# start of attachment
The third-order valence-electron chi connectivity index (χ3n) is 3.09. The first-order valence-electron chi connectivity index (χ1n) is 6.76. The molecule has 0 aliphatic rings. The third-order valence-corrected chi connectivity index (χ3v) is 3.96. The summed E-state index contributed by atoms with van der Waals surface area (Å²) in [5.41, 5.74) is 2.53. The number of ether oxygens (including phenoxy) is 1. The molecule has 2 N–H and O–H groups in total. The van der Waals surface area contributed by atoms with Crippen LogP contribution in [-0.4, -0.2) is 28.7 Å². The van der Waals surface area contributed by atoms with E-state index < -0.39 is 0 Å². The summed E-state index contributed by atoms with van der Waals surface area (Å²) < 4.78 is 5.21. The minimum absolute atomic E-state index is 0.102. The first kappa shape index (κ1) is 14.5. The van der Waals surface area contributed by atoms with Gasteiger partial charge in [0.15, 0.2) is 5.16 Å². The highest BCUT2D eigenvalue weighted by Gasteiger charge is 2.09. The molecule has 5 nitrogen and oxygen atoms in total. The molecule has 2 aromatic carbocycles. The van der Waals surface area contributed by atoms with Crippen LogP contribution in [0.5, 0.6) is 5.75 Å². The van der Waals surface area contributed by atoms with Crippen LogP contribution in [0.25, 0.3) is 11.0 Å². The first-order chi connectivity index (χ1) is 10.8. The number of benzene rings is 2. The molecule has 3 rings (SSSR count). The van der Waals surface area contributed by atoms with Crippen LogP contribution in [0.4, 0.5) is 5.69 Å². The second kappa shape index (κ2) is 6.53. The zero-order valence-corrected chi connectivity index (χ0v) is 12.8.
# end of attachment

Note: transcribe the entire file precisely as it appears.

The third-order valence-electron chi connectivity index (χ3n) is 3.09. The first-order valence-electron chi connectivity index (χ1n) is 6.76. The molecule has 0 aliphatic rings. The third-order valence-corrected chi connectivity index (χ3v) is 3.96. The summed E-state index contributed by atoms with van der Waals surface area (Å²) in [5.41, 5.74) is 2.53. The number of ether oxygens (including phenoxy) is 1. The molecule has 2 N–H and O–H groups in total. The van der Waals surface area contributed by atoms with Crippen LogP contribution in [-0.4, -0.2) is 28.7 Å². The van der Waals surface area contributed by atoms with E-state index < -0.39 is 0 Å². The summed E-state index contributed by atoms with van der Waals surface area (Å²) < 4.78 is 5.21. The minimum absolute atomic E-state index is 0.102. The first kappa shape index (κ1) is 14.5. The van der Waals surface area contributed by atoms with Gasteiger partial charge in [0.15, 0.2) is 5.16 Å². The highest BCUT2D eigenvalue weighted by Gasteiger charge is 2.09. The molecule has 5 nitrogen and oxygen atoms in total. The molecule has 2 aromatic carbocycles. The van der Waals surface area contributed by atoms with Crippen LogP contribution in [0.5, 0.6) is 5.75 Å². The van der Waals surface area contributed by atoms with Crippen LogP contribution in [0.25, 0.3) is 11.0 Å². The first-order chi connectivity index (χ1) is 10.8. The number of benzene rings is 2. The molecule has 3 rings (SSSR count). The van der Waals surface area contributed by atoms with Crippen LogP contribution in [0.4, 0.5) is 5.69 Å². The second kappa shape index (κ2) is 6.53. The zero-order valence-corrected chi connectivity index (χ0v) is 12.8.